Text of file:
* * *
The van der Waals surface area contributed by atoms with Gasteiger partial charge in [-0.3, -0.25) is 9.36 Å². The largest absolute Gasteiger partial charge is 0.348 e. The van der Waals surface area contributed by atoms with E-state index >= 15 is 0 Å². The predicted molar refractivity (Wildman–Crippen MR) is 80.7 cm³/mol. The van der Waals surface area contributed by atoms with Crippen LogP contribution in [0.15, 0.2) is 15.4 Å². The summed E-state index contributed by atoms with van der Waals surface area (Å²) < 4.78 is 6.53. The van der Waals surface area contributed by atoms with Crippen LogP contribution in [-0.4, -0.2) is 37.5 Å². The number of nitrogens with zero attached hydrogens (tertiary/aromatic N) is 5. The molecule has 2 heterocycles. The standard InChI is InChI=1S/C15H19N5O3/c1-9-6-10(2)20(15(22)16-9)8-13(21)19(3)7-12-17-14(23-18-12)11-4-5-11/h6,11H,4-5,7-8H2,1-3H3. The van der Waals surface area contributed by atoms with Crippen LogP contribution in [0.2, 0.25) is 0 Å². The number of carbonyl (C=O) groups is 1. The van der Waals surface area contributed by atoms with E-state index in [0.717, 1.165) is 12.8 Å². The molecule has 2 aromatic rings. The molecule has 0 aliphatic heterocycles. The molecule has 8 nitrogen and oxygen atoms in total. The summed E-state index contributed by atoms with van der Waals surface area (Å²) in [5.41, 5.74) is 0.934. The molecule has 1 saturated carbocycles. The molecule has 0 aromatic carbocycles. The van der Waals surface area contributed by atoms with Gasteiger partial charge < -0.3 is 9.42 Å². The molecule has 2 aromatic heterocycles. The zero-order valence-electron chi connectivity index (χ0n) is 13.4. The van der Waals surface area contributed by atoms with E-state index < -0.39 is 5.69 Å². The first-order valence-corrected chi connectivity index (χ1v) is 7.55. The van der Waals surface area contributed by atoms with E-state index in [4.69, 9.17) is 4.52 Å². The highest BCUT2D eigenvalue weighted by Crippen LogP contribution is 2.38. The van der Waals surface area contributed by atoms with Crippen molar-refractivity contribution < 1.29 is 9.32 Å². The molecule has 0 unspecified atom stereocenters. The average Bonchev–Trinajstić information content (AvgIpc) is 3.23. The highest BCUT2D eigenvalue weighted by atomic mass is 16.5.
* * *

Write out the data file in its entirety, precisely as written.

The van der Waals surface area contributed by atoms with Gasteiger partial charge in [-0.3, -0.25) is 9.36 Å². The largest absolute Gasteiger partial charge is 0.348 e. The van der Waals surface area contributed by atoms with E-state index >= 15 is 0 Å². The predicted molar refractivity (Wildman–Crippen MR) is 80.7 cm³/mol. The van der Waals surface area contributed by atoms with Crippen LogP contribution in [0.15, 0.2) is 15.4 Å². The summed E-state index contributed by atoms with van der Waals surface area (Å²) < 4.78 is 6.53. The van der Waals surface area contributed by atoms with Crippen LogP contribution in [-0.4, -0.2) is 37.5 Å². The number of nitrogens with zero attached hydrogens (tertiary/aromatic N) is 5. The molecule has 2 heterocycles. The standard InChI is InChI=1S/C15H19N5O3/c1-9-6-10(2)20(15(22)16-9)8-13(21)19(3)7-12-17-14(23-18-12)11-4-5-11/h6,11H,4-5,7-8H2,1-3H3. The van der Waals surface area contributed by atoms with Crippen LogP contribution in [0.2, 0.25) is 0 Å². The number of carbonyl (C=O) groups is 1. The van der Waals surface area contributed by atoms with E-state index in [0.717, 1.165) is 12.8 Å². The molecule has 2 aromatic rings. The molecule has 0 aliphatic heterocycles. The molecule has 8 nitrogen and oxygen atoms in total. The summed E-state index contributed by atoms with van der Waals surface area (Å²) in [5.41, 5.74) is 0.934. The molecule has 1 saturated carbocycles. The molecule has 0 aromatic carbocycles. The van der Waals surface area contributed by atoms with Gasteiger partial charge < -0.3 is 9.42 Å². The molecule has 2 aromatic heterocycles. The zero-order valence-electron chi connectivity index (χ0n) is 13.4. The van der Waals surface area contributed by atoms with E-state index < -0.39 is 5.69 Å². The first-order valence-corrected chi connectivity index (χ1v) is 7.55. The van der Waals surface area contributed by atoms with E-state index in [4.69, 9.17) is 4.52 Å². The highest BCUT2D eigenvalue weighted by Crippen LogP contribution is 2.38. The van der Waals surface area contributed by atoms with Crippen molar-refractivity contribution < 1.29 is 9.32 Å². The molecule has 0 unspecified atom stereocenters. The average Bonchev–Trinajstić information content (AvgIpc) is 3.23. The highest BCUT2D eigenvalue weighted by atomic mass is 16.5.